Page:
Digital Gov

GSA's Citizen Services get high marks in survey, but 'ease of use' lags

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Does digital government need an easy button?

For the past three years, the General Services Administration's Office of Citizen Services and Innovative Technologies (OCSIT) has been using its Government Customer Experience Index (GCXi) – measuring satisfaction and the likelihood that users return and recommend programs –  to keep a finger on its customers' collective pulse.

OCSIT's overall GCXi score slipped from 86 in 2013 and 2014 to 78 last year, according to advance data GSA provided to FCW.  Nearly half of the drop can be chalked up to the new metric: "ease of use."

For its 2015 poll of thousands of feds across 135 agencies, OCSIT added a new question on ease of use, and the feedback on that point dragged down its overall score. Without the new ease of use metric, OCSIT calculated its 2015 index score would have been 81.

But OCSIT's Customer Experience Strategist Rachel Flagg embraced the revelation that not everyone found OCSIT offerings easy to use.

"We learned that we have some work to do in this area, particularly with more technical programs such as FedRAMP, Electronic Capital Planning and Investment Control (eCPIC), and Digital Analytics Program (DAP)," Flagg noted in a Dec. 28 blog post.

The GCXi results also highlighted a divergence between excellence and failure in the growing number of OCSIT programs.

Seven programs, 38 percent of OCSIT's stable, garnered "very good" scores of above 85, which OCSIT noted is well above the private sector benchmark of 1 percent in Forrester's Customer Experience Index. (The GCXi is modeled in large part on Forrester's index.)

OCSIT's publications program scored a perfect 100.

On the other hand, 17 percent of OCSIT programs scored below 55, or "very low." Only 1 percent of Forrester-measured brands score so low.

Another issue highlighted by user comments: There are an awful lot of offerings from OSCIT.

"I have not heard of anything referenced here except for FedRAMP, and I've been in the Government for 18 years!" one customer wrote. "What are all these things?"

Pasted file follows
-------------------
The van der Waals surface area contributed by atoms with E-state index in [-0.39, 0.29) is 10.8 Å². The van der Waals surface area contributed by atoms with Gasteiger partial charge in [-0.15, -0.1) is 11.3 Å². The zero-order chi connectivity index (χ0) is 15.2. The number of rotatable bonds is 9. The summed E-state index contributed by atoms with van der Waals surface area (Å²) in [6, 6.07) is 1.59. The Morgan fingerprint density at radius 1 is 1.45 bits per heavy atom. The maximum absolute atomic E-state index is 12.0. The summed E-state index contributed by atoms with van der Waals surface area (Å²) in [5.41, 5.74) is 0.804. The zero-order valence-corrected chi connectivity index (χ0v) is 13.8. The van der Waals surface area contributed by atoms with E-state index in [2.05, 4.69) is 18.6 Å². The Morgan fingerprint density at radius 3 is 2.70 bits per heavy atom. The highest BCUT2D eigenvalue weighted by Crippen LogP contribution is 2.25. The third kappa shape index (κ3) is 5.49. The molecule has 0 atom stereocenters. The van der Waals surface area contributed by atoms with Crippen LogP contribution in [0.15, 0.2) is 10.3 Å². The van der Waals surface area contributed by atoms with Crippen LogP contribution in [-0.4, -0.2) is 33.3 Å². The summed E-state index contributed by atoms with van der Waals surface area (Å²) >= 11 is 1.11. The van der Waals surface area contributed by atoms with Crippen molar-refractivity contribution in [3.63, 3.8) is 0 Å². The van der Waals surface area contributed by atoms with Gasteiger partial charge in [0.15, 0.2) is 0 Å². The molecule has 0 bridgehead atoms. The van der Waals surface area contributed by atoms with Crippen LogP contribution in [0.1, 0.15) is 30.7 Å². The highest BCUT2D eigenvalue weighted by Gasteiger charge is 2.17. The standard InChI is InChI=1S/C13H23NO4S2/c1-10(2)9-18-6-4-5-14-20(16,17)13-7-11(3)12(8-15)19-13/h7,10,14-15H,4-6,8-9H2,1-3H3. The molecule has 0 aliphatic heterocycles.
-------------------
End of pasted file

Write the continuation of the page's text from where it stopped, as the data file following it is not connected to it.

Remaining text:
"It would be nice if there was more information outreach and something that really simplified (walked-users through) what each of these components are and how to use them," another customer suggested.

And that, Flagg said, is exactly what OCSIT did.

OCSIT has pledged to improve their focus on outreach, accessibility and making their programs easier to use. The agency beefed up online training and webinars and directed feds into digital communities where they could learn from one another.

"If you've participated in past GCXi surveys, we thank you for sharing your candid feedback," Flagg wrote. "As you can see, we take it to heart and will continue to use your feedback to make our programs even better."

 

About the Author

Zach Noble is a staff writer covering digital citizen services, workforce issues and a range of civilian federal agencies.

Before joining FCW in 2015, Noble served as assistant editor at the viral news site TheBlaze, where he wrote a mix of business, political and breaking news stories and managed weekend news coverage. He has also written for online and print publications including The Washington Free Beacon, The Santa Barbara News-Press, The Federalist and Washington Technology.

Noble is a graduate of Saint Vincent College, where he studied English, economics and mathematics.

Click here for previous articles by Noble, or connect with him on Twitter: @thezachnoble.


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